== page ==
Universe Architecture, based in Amsterdam, the Netherlands, plans to use a 3-D printer to create a building in the shape of a Möbius strip. The building will be printed using sand and a bonding agent to create free-form, concretelike shapes. Glass and steel will be added to enclose the sides of the building. © Universe Architecture
Three-dimensional printing is continually being applied to larger and larger projects, and now plans are under way to create an entire building using the process.
February 5, 2013—Three-dimensional (3-D) printing, a relatively new concept, is being used to build larger and more complex items, redefining the manufacturing landscape as each new development occurs. Now Universe Architecture, based in Amsterdam, the Netherlands, is pushing the limits of 3-D printing even further. The company is currently refining its design for a building that will be printed using a 3-D printer created by Italian researcher and civil engineer Enrico Dini.
Based on the Möbius strip, which has no beginning and no end, the twisting three-story building will include a basement, a ground floor, and a first floor for a total of 1,167 m2. Global interest in the building and construction method is acute, and the building currently has the potential to be constructed as a visitor’s center at a National Park in Brazil, among other options, according to architect Janjaap Ruijssenaars, the founder of Universe Architecture and the lead designer.
The building will be printed using the method developed by Dini wherein a layer of sand is spread in a thin sheet and then sprayed with a chlorine-based liquid to create a stonelike substance. (See “Printing Adds a New Dimension to Design,” Civil Engineering online, August 14, 2012.) As multiple layers of sand are laid, and sprayed, the free-form structure begins to take shape.
Mathematician and artist Rinus Roelofs helped Universe
Architecture refine the Möbius strip-based design over the
years so that stairs could be added and the interior spaces
could become usable. © Universe Architecture
The idea of using 3-D printing technology to create the building was a product of the architects’ desire to create a structure with no beginning and no end. A variety of other materials and methods were considered, and discarded, as being unsuitable for the task before 3-D printing was selected. “For us, it was a fundamental connection between the technique and the design, because with the 3-D printer you can print from the bottom to the top, and once you’re finished you have sort of an impossible figure,” Ruijssenaars says.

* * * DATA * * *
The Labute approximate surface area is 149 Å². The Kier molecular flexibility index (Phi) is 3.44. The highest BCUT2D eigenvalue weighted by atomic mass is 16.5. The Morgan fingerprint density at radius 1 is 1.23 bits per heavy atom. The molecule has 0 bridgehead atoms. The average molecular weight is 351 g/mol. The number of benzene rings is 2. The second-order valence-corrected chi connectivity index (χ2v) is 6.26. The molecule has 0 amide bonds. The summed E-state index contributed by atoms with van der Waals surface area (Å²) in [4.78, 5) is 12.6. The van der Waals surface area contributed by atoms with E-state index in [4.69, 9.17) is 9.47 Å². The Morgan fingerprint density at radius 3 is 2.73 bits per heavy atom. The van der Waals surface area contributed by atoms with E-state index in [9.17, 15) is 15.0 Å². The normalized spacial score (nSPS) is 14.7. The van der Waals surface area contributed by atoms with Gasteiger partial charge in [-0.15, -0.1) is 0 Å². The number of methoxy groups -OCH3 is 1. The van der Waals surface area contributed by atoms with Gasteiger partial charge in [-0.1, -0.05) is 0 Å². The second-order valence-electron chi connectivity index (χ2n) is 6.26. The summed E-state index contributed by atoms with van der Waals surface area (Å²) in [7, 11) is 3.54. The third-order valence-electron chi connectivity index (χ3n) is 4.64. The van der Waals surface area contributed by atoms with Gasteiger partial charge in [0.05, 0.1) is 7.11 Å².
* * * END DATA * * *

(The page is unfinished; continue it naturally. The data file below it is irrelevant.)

The building was originally conceived as a submission for a 2009 design competition for a home in Ireland—a competition it did not win. Since that time, however, the architects have been refining the idea—landing upon the concept of 3-D printing to create the free-flowing shape and working with mathematician and artist Rinus Roelofs to refine the design over the years so that stairs could be added to make the interior spaces accessible without altering the design.
With the addition of Dini to the project, and his experience with creating large-scale 3-D printed structures, the need for a strengthened building was addressed with further modifications to the design. “He found a solution where you print the outside measurement of the ceiling or of the floor… you could basically print the complex turning and twisting of the ceiling without having to make a very complex mold,” Ruijssenaars explains. Fiber-reinforced concrete can then be injected between the enclosed, but hollow, layers. The hollow spaces between the printed floor and ceiling layers can also be used for steel additions or such fixtures as plumbing, Ruijssenaars says.
The twisting building will include a basement, a ground floor, and a
first floor for a total of 1,167 m2. A hollow core forming the shape
of the structure will be injected with fiber-reinforced concrete.
© Universe Architecture
The current concept requires that pieces measuring 6 by 9 m and two stories in height be printed and then attached together with injected fiber-reinforced concrete. The embedments that will be used to give strength at the joints will be made either of the printed material or of steel, Ruijssenaars says. Glass and steel sides will be added to the building to enclose the spaces without obstructing the surrounding landscape.
As a result of the massive global attention that the project is receiving, the design team is currently considering ways in which the technology can be adapted so that the printed structure can be created as a monolithic piece before the glass and steel exteriors are added rather than as two large sections. “We have some time in the coming year to think a few variations over,” Ruijssenaars says.
According to Ruijssenaars, the firm would like to create several 3-D printed Möbius buildings for placement in a variety of landscapes so that the interplay of the natural world and the structure can be enhanced. However, he says, the design team is currently interested in one building per country, maximum, of this particular design. “The printer will go to the country and print, if possible, with local ground,” Ruijssenaars says. If this is possible, it could have significant implications for the timing, costs, and sustainability of the projects. “You need electricity and some liquid, and basically you make sand or grind stone [and] you print it up again in a new shape, and that’s it,” he says. “The whole thought is very beautiful, isn’t it?”
The Amsterdam office of the global engineering firm Arup, as well as Bollinger + Grohmann, based in Frankfurt, Germany, are the engineers currently associated with the project. The dates for construction of the building, or buildings, are yet to be determined but the target is 2014.